He moves in with his brother and their father in Grand Island, Nebraska, 150 miles away. With an African-American population that makes up just 2% of the total population, they are looked upon with some suspicion but both of them work hard and start to make something of themselves. Their father, hooked on heroin, abandons them, leaving them with nowhere to live. Aubrey Caballero, the mom of their friend Ricky, takes the two boys in.

The boys are accused of sexual assault which once again puts them on the front page of the local news but their accuser recants and admits that she made up her story. Their exoneration gets absolutely no coverage at all – go ahead and Google Darcell’s name and see what comes up – which leaves them with a blight on their record. Nevertheless, they both continue to work hard and when Darcell fathers a young daughter, he finds reservoirs of strength he never knew he had.

The movie is enormously powerful in the sense that you get a first-hand look at what young African-American men are facing; how their opportunities are restricted by poverty and racial profiling, and yet both of the twins aspire to something better for themselves, the comforts of life that those who grew up in comfortable suburban lives take for granted. Tweel is non-judgmental about the choices the brothers make (and they aren’t always wise ones), not making excuses for their poor choices but neither blaming them for them. In many ways they are conditioned to see the world through a sheen in which the only escape from the hopelessness is through drugs and crime. Tweel has come a long way as a filmmaker over the years and this might just be his best film yet.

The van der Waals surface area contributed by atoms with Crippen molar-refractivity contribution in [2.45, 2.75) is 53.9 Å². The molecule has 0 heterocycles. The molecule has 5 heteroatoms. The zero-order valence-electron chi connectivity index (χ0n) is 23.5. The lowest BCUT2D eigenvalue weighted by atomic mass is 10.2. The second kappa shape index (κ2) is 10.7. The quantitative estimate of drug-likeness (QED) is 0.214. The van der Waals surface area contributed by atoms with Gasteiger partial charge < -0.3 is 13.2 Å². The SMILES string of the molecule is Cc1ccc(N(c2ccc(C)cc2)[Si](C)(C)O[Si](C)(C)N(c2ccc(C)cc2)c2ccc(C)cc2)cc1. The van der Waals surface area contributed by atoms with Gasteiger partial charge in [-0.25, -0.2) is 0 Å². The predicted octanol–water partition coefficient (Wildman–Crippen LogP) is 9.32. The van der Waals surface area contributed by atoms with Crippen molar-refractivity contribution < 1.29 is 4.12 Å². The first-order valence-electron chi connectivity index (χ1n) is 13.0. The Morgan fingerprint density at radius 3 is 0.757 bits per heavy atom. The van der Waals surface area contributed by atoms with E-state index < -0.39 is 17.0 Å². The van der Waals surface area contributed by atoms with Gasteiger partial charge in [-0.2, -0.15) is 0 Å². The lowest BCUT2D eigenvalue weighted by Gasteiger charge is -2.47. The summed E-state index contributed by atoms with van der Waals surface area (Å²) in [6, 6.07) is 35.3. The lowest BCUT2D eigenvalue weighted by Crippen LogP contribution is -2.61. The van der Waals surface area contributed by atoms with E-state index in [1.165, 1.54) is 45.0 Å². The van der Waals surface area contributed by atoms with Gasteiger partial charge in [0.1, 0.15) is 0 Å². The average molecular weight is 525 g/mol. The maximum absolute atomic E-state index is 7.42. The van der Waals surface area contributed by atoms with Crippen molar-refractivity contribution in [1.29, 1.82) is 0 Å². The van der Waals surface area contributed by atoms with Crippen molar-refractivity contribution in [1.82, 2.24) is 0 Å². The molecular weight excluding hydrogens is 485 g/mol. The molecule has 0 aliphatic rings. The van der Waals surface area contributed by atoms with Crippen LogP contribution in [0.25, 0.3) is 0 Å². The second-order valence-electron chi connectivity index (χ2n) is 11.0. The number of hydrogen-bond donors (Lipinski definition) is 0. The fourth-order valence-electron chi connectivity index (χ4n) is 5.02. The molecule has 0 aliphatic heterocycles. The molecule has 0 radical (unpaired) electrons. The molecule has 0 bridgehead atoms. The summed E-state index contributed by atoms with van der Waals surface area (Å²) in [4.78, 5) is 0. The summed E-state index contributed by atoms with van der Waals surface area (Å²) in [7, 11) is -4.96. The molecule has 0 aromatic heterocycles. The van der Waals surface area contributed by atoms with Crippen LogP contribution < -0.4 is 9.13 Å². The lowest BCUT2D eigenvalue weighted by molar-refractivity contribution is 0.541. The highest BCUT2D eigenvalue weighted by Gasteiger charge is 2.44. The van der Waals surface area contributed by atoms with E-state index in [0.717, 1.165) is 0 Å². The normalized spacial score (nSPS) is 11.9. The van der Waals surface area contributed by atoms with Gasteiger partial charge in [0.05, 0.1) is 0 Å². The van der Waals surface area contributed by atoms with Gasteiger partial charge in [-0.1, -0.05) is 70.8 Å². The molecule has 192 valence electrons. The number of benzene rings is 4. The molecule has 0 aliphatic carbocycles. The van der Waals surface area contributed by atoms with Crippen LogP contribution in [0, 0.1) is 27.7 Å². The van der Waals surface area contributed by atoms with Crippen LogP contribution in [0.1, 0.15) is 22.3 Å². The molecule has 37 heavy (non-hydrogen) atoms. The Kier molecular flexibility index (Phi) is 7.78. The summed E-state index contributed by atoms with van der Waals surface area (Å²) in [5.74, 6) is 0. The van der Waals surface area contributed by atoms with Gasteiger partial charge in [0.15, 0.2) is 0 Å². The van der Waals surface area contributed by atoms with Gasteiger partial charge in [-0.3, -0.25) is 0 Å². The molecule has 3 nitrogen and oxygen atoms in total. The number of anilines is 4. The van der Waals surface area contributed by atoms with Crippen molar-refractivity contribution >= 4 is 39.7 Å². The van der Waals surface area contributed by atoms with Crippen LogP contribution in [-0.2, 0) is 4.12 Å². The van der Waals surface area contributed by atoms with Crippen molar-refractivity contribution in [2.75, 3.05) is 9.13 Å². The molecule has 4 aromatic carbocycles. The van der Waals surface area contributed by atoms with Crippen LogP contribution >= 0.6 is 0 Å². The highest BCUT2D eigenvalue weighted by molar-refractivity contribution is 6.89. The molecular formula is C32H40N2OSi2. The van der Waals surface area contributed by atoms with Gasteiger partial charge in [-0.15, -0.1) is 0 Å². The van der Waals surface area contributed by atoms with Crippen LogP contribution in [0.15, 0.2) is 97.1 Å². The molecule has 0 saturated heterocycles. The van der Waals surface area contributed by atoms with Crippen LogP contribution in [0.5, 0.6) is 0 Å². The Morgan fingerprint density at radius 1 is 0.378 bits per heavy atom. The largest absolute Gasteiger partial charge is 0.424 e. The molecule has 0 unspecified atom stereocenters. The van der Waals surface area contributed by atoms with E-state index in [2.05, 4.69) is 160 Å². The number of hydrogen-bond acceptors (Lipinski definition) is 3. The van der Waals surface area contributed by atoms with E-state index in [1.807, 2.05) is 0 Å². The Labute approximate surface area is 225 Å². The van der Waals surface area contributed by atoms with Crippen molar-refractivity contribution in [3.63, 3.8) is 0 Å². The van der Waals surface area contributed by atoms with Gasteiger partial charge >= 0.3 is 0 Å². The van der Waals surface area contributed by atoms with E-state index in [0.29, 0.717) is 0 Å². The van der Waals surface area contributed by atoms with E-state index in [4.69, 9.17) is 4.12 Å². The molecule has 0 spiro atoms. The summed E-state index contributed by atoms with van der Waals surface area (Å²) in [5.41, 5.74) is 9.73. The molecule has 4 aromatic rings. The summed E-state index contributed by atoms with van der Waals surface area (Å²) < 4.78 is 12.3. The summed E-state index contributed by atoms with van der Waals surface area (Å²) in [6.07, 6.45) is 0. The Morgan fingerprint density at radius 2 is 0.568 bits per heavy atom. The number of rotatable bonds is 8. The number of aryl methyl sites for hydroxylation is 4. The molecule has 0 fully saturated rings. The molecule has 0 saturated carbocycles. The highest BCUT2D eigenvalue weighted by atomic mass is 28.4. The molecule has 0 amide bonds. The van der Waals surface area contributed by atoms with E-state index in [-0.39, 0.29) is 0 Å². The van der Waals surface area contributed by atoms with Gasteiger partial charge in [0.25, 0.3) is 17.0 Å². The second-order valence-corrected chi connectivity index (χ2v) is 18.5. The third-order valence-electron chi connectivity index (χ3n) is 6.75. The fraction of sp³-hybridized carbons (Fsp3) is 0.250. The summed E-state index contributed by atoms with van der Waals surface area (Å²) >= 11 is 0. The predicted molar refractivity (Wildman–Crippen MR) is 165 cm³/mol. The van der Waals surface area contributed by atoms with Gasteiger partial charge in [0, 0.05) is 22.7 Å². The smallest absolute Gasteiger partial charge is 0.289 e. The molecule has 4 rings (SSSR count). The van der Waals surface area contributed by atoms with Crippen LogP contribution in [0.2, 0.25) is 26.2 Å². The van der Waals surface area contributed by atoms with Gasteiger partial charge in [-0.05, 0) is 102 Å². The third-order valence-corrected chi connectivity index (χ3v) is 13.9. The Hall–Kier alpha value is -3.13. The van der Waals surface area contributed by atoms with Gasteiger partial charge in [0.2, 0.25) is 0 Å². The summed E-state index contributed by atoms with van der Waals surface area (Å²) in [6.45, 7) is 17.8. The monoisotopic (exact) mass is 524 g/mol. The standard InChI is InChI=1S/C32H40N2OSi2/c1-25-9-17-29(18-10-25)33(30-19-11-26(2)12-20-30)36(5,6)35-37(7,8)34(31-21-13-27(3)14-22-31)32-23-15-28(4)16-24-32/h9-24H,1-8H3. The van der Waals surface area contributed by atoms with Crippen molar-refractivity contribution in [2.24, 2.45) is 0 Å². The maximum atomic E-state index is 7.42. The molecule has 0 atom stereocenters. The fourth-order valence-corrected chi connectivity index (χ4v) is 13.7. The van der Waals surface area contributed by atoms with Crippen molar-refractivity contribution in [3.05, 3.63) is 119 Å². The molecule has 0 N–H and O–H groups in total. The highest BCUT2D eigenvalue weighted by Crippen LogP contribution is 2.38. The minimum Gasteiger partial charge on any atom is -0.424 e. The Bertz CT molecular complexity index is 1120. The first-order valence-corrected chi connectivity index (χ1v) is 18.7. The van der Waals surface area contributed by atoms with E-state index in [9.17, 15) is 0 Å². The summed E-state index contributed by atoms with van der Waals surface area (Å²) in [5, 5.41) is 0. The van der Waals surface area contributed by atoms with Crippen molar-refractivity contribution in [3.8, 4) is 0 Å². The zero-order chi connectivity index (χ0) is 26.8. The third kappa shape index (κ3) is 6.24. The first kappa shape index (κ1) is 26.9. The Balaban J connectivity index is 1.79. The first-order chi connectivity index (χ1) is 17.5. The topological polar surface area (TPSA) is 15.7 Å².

This is very much a cinema verité experience as the camera follows the boys and watches their story unfold. There are a few interviews, such as with Wayne Brown, a man who with his wife Niki managed to get out of North Omaha and become respected professionals but still had to put up with police officers pulling them over every few days while driving to work. Mostly, though, this is the story of two boys who grow up to be men but never lose their hope for something better despite everything thrown their way. While the movie ends on a hopeful note – the twin brothers are preparing to open up their own appliance store in Grand Island – it may not be an earth-shattering triumph but considering the journey they took to get there, it is as inspiring a story as any epic tale.

REASONS TO SEE: Tweel is growing as a filmmaker. Unvarnished cinema verité.
REASONS TO AVOID: There is nothing really game-changing here.
FAMILY VALUES: There is a shitload of profanity, some drug use and descriptions of violence.
TRIVIAL PURSUIT: The film was executive produced by rising hip-hop star J. Cole.
BEYOND THE THEATER: Amazon, Fandango Now, Google Play, iTunes, Starz, YouTube
CRITICAL MASS: As of 10/1/19: Rotten Tomatoes: No score yet: Metacritic: No score yet.
COMPARISON SHOPPING: Princess of the Row
FINAL RATING: 7.5/10
NEXT:
The Game Changers